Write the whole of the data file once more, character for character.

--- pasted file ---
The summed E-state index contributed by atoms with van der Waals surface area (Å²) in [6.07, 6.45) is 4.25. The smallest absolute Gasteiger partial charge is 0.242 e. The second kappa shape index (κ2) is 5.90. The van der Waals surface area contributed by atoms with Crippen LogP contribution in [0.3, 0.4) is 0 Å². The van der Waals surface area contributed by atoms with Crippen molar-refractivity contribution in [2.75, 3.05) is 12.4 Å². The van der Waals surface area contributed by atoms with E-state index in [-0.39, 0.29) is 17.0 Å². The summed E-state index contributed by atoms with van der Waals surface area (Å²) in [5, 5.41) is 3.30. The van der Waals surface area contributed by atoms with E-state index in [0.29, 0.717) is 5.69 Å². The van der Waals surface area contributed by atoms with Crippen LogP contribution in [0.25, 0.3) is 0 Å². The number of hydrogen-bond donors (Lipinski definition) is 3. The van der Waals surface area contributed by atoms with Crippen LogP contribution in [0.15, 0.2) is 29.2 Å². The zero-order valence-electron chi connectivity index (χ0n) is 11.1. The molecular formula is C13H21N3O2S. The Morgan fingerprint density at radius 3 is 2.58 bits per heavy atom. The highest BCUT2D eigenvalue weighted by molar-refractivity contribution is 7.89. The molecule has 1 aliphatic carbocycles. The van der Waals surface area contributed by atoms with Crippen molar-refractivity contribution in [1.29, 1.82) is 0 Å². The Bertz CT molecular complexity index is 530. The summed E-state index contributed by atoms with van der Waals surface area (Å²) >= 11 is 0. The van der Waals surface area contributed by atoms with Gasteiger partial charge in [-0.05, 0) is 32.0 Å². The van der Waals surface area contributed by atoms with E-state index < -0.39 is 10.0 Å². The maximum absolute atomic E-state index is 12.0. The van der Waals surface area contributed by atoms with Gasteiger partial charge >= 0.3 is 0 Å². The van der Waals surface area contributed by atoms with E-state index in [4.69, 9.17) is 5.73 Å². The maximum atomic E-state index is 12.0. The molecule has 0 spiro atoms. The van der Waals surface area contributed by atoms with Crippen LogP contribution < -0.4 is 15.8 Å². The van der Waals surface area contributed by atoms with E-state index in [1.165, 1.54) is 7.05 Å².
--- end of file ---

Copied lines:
The summed E-state index contributed by atoms with van der Waals surface area (Å²) in [6.07, 6.45) is 4.25. The smallest absolute Gasteiger partial charge is 0.242 e. The second kappa shape index (κ2) is 5.90. The van der Waals surface area contributed by atoms with Crippen LogP contribution in [0.3, 0.4) is 0 Å². The van der Waals surface area contributed by atoms with Crippen molar-refractivity contribution in [2.75, 3.05) is 12.4 Å². The van der Waals surface area contributed by atoms with E-state index in [-0.39, 0.29) is 17.0 Å². The summed E-state index contributed by atoms with van der Waals surface area (Å²) in [5, 5.41) is 3.30. The van der Waals surface area contributed by atoms with E-state index in [0.29, 0.717) is 5.69 Å². The van der Waals surface area contributed by atoms with Crippen LogP contribution in [0.25, 0.3) is 0 Å². The number of hydrogen-bond donors (Lipinski definition) is 3. The van der Waals surface area contributed by atoms with Crippen LogP contribution in [0.15, 0.2) is 29.2 Å². The zero-order valence-electron chi connectivity index (χ0n) is 11.1. The molecular formula is C13H21N3O2S. The Morgan fingerprint density at radius 3 is 2.58 bits per heavy atom. The highest BCUT2D eigenvalue weighted by molar-refractivity contribution is 7.89. The molecule has 1 aliphatic carbocycles. The van der Waals surface area contributed by atoms with Crippen molar-refractivity contribution in [1.29, 1.82) is 0 Å². The Bertz CT molecular complexity index is 530. The summed E-state index contributed by atoms with van der Waals surface area (Å²) >= 11 is 0. The van der Waals surface area contributed by atoms with Gasteiger partial charge in [-0.05, 0) is 32.0 Å². The van der Waals surface area contributed by atoms with E-state index < -0.39 is 10.0 Å². The maximum absolute atomic E-state index is 12.0. The van der Waals surface area contributed by atoms with Gasteiger partial charge >= 0.3 is 0 Å². The van der Waals surface area contributed by atoms with E-state index in [4.69, 9.17) is 5.73 Å². The maximum atomic E-state index is 12.0. The molecule has 0 spiro atoms. The van der Waals surface area contributed by atoms with Crippen LogP contribution < -0.4 is 15.8 Å². The van der Waals surface area contributed by atoms with E-state index in [1.165, 1.54) is 7.05 Å².